An October 31 deadline for responses to a controversial discussion paper dealing with how share-based payments and other similar equity-based schemes should be recorded in company accounts. These key issues in the paper recommend companies should book an expense when they pay with equity.
Millbrook Resort is in Queenstown on the South Island of New Zealand. It was in this picture postcard setting, complete with screeching ducks, rolling hills and old folks breaking the speed limits in golf buggies, that the top accounting standard setters had their final detailed discussion on a paper which recommends significant changes to the way companies tell their investors and the broader community about the remuneration deals they give to their executives, directors and employees in general. The Group of Four plus One - a body representing the accounting rule makers from the US, Canada, Australia, the UK and New Zealand - went through their detailed paper on share-based payment and agreed the proposals were significant and robust enough to be released in July. The US is the only one of the G4 jurisdictions to have existing standards in the area and a proposal to require expensing of share options was watered down in the mid-1990s following action in Congress and a landmark rally in Silicon Valley. The current rules do not require companies to take the value of options directly to the income statement.
While the paper is unlikely to lead to immediate change in the US market it represents an advance in thinking for the standard setters from the other jurisdictions where current accounting practices have been criticised for ignoring the full impact of share-based payments on companies. The paper, which was prepared primarily by the UK Accounting Standards Board staff, also rebuts the arguments used against expensing equity-based portions of remuneration deals. The fundamental notion that drives the conclusions reached by the standard setting think-tank is that consideration paid for services or goods of any kind represents an expense. A company gives something as consideration for goods or services. An exchange that has value has taken place, according to the paper, and it must be recorded in the accounts regardless of whether payment is in the form of cash or equity. It is clear from the document that the standard setters believe an expense must be recorded in financial statements as the goods or service to which the share-based payment relates are consumed.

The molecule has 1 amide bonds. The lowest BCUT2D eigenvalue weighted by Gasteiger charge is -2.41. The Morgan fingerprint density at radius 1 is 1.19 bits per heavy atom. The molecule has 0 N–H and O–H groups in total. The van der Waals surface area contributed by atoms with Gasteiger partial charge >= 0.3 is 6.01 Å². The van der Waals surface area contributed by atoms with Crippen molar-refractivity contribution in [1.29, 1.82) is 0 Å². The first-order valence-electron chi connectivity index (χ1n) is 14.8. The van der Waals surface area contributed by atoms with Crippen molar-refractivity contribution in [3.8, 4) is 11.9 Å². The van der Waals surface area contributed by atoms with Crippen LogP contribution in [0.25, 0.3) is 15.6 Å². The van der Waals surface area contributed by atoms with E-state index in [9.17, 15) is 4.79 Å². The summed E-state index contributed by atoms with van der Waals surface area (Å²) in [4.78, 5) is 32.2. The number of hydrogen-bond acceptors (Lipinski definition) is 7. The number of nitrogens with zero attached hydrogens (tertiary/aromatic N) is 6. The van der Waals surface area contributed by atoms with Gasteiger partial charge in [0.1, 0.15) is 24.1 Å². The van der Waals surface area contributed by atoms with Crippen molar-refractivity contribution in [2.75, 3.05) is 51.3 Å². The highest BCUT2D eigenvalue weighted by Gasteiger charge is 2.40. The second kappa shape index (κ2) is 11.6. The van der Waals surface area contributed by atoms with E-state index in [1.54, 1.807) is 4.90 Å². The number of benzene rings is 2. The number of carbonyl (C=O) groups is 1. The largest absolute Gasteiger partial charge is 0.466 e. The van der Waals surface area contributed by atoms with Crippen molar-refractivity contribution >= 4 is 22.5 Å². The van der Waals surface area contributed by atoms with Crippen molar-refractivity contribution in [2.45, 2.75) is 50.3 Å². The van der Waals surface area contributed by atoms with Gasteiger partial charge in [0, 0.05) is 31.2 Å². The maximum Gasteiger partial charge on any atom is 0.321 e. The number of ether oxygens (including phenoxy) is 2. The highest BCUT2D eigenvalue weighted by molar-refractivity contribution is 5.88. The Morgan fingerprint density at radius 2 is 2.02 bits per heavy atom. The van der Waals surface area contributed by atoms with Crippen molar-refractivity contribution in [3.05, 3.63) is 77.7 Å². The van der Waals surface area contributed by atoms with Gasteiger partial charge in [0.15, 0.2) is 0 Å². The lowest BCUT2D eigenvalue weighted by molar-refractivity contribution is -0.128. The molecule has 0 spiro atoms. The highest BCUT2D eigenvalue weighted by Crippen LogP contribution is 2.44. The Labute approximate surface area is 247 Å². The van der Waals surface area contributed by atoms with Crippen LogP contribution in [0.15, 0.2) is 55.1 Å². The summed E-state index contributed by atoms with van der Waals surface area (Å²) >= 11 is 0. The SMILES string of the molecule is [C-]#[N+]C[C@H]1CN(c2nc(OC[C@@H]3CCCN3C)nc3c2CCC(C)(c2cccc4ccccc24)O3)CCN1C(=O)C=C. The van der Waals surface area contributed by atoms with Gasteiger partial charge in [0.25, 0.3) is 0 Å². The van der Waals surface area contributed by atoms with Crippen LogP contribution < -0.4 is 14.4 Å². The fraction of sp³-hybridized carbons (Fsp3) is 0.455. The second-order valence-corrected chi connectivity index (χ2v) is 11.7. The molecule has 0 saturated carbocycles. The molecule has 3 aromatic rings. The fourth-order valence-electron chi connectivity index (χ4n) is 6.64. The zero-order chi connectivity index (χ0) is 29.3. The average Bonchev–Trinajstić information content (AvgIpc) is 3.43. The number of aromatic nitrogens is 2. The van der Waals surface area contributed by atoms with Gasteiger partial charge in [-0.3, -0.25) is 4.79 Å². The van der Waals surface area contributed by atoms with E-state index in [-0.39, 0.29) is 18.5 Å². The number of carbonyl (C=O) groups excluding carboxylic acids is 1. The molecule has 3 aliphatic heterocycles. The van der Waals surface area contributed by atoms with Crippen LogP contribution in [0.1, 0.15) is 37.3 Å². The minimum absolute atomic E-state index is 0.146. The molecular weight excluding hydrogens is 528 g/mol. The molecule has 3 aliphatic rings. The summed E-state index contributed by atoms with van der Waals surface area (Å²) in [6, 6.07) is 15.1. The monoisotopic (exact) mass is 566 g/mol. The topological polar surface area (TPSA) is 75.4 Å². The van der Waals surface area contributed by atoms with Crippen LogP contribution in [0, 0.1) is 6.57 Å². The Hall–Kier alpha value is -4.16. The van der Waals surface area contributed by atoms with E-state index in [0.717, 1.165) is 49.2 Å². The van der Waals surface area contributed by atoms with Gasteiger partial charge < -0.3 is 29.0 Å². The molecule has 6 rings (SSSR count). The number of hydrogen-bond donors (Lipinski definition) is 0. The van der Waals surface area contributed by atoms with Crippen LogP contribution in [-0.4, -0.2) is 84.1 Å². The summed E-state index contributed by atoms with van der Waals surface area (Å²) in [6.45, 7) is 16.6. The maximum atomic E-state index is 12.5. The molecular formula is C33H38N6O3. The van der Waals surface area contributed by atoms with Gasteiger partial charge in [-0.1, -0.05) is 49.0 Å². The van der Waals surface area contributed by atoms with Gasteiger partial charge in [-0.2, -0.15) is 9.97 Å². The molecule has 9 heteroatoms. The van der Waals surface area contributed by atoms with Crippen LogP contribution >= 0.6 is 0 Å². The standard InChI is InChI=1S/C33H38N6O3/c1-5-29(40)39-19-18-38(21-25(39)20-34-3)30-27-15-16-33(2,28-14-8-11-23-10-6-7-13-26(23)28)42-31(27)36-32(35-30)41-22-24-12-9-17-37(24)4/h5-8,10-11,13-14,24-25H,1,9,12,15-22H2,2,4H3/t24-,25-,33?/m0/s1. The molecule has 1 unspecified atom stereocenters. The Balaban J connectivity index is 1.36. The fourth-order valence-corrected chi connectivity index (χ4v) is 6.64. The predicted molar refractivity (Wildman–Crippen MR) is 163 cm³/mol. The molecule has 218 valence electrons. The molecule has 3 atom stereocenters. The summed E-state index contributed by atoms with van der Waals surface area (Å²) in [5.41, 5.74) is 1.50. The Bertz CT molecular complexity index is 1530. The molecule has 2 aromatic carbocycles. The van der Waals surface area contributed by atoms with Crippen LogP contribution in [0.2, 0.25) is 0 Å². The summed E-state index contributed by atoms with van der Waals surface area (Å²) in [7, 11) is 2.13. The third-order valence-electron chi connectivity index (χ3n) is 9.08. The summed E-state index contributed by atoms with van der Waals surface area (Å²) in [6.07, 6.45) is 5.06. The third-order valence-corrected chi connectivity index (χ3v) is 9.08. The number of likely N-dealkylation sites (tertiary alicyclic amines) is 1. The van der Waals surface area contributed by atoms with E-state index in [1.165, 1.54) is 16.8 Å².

That is the document's main premise. If Company X pays Employee Y or Supplier Z with share options it should recognise an expense in the same manner as it would if Company X had paid Employee Y or Supplier Z in cash. They propose the transaction must be measured at its "fair value" - sometimes referred to as "market value" - at a date when the employee or supplier becomes unconditionally entitled to the options or shares. That date is known as the "vesting date". The G4 members have also agreed that where the supply of goods or services takes place between "grant date", the date on which the agreement or contract begins, and the "vesting date" that an estimate of the value of the shares earned by the supplier or employee be recorded in the accounts on an accrual basis. For example, Company X might give Employee Y a package that entitled the worker to 300 shares at the end of a three-year contract period. The G4's proposed approach would mean the package would be valued at each balance date and one-third of the package would be expensed each year. The accounts would be adjusted for the changes in the valuation of the equity components of remuneration packages. It is unlike the simple straight-line method allocation exercise that you would come across when accounting for goodwill.